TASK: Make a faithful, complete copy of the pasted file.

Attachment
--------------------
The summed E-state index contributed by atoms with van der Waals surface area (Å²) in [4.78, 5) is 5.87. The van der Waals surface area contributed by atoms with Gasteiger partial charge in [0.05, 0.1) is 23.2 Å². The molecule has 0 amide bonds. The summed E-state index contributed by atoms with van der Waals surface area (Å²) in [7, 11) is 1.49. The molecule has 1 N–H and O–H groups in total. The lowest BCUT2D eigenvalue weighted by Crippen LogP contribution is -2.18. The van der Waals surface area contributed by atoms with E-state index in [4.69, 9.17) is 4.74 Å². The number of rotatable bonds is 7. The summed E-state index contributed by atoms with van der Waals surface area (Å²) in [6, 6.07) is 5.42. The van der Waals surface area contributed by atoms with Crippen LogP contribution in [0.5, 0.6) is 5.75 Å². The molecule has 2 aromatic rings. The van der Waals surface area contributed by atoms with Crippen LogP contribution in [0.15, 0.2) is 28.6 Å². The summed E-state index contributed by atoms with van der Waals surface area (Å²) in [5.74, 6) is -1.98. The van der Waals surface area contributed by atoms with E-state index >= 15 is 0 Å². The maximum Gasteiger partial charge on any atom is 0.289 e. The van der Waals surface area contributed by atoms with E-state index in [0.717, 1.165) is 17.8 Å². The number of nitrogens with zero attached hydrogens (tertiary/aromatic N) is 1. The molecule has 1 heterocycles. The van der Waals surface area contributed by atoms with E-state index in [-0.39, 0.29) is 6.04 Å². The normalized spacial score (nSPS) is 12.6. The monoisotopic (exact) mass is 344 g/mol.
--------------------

The summed E-state index contributed by atoms with van der Waals surface area (Å²) in [4.78, 5) is 5.87. The van der Waals surface area contributed by atoms with Gasteiger partial charge in [0.05, 0.1) is 23.2 Å². The molecule has 0 amide bonds. The summed E-state index contributed by atoms with van der Waals surface area (Å²) in [7, 11) is 1.49. The molecule has 1 N–H and O–H groups in total. The lowest BCUT2D eigenvalue weighted by Crippen LogP contribution is -2.18. The van der Waals surface area contributed by atoms with E-state index in [4.69, 9.17) is 4.74 Å². The number of rotatable bonds is 7. The summed E-state index contributed by atoms with van der Waals surface area (Å²) in [6, 6.07) is 5.42. The van der Waals surface area contributed by atoms with Crippen LogP contribution in [0.5, 0.6) is 5.75 Å². The molecule has 2 aromatic rings. The van der Waals surface area contributed by atoms with Crippen LogP contribution in [0.15, 0.2) is 28.6 Å². The summed E-state index contributed by atoms with van der Waals surface area (Å²) in [5.74, 6) is -1.98. The van der Waals surface area contributed by atoms with E-state index >= 15 is 0 Å². The maximum Gasteiger partial charge on any atom is 0.289 e. The van der Waals surface area contributed by atoms with E-state index in [0.717, 1.165) is 17.8 Å². The number of nitrogens with zero attached hydrogens (tertiary/aromatic N) is 1. The molecule has 1 heterocycles. The van der Waals surface area contributed by atoms with E-state index in [-0.39, 0.29) is 6.04 Å². The normalized spacial score (nSPS) is 12.6. The monoisotopic (exact) mass is 344 g/mol.